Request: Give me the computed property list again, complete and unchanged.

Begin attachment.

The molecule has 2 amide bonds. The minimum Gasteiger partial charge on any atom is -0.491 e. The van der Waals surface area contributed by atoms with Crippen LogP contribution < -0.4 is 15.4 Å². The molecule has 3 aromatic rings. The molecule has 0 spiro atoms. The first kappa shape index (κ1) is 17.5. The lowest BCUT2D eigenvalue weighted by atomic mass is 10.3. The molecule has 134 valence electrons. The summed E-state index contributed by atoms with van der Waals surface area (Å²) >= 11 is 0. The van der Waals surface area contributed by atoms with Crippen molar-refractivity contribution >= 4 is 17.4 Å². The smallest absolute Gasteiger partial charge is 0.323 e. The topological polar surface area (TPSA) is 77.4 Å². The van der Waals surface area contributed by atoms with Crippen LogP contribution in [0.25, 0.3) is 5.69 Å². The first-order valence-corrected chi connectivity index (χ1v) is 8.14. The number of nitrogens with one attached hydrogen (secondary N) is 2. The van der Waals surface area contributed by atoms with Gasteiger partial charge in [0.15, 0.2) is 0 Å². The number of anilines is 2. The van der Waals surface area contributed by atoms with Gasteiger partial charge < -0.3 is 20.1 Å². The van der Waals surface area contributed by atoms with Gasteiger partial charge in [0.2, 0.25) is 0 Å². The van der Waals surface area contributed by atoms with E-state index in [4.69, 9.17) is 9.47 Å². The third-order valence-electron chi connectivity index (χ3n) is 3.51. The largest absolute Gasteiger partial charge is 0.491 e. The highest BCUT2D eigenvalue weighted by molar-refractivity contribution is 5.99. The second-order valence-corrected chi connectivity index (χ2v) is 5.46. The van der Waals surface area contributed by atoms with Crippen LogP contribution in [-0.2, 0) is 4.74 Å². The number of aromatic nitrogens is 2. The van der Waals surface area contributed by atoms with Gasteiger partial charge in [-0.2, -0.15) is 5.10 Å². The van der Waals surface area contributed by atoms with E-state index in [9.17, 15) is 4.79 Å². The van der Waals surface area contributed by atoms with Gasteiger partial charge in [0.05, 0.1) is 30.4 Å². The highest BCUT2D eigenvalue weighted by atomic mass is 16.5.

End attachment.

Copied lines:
The molecule has 2 amide bonds. The minimum Gasteiger partial charge on any atom is -0.491 e. The van der Waals surface area contributed by atoms with Crippen LogP contribution < -0.4 is 15.4 Å². The molecule has 3 aromatic rings. The molecule has 0 spiro atoms. The first kappa shape index (κ1) is 17.5. The lowest BCUT2D eigenvalue weighted by atomic mass is 10.3. The molecule has 134 valence electrons. The summed E-state index contributed by atoms with van der Waals surface area (Å²) >= 11 is 0. The van der Waals surface area contributed by atoms with Crippen molar-refractivity contribution >= 4 is 17.4 Å². The smallest absolute Gasteiger partial charge is 0.323 e. The topological polar surface area (TPSA) is 77.4 Å². The van der Waals surface area contributed by atoms with Crippen LogP contribution in [0.25, 0.3) is 5.69 Å². The first-order valence-corrected chi connectivity index (χ1v) is 8.14. The number of nitrogens with one attached hydrogen (secondary N) is 2. The van der Waals surface area contributed by atoms with Gasteiger partial charge in [0.15, 0.2) is 0 Å². The number of anilines is 2. The van der Waals surface area contributed by atoms with Gasteiger partial charge < -0.3 is 20.1 Å². The van der Waals surface area contributed by atoms with Gasteiger partial charge in [0.2, 0.25) is 0 Å². The van der Waals surface area contributed by atoms with E-state index in [4.69, 9.17) is 9.47 Å². The third-order valence-electron chi connectivity index (χ3n) is 3.51. The largest absolute Gasteiger partial charge is 0.491 e. The highest BCUT2D eigenvalue weighted by molar-refractivity contribution is 5.99. The second-order valence-corrected chi connectivity index (χ2v) is 5.46. The van der Waals surface area contributed by atoms with Crippen LogP contribution in [-0.2, 0) is 4.74 Å². The number of aromatic nitrogens is 2. The van der Waals surface area contributed by atoms with Gasteiger partial charge in [-0.2, -0.15) is 5.10 Å². The van der Waals surface area contributed by atoms with E-state index in [9.17, 15) is 4.79 Å². The van der Waals surface area contributed by atoms with Gasteiger partial charge in [0.05, 0.1) is 30.4 Å². The highest BCUT2D eigenvalue weighted by atomic mass is 16.5.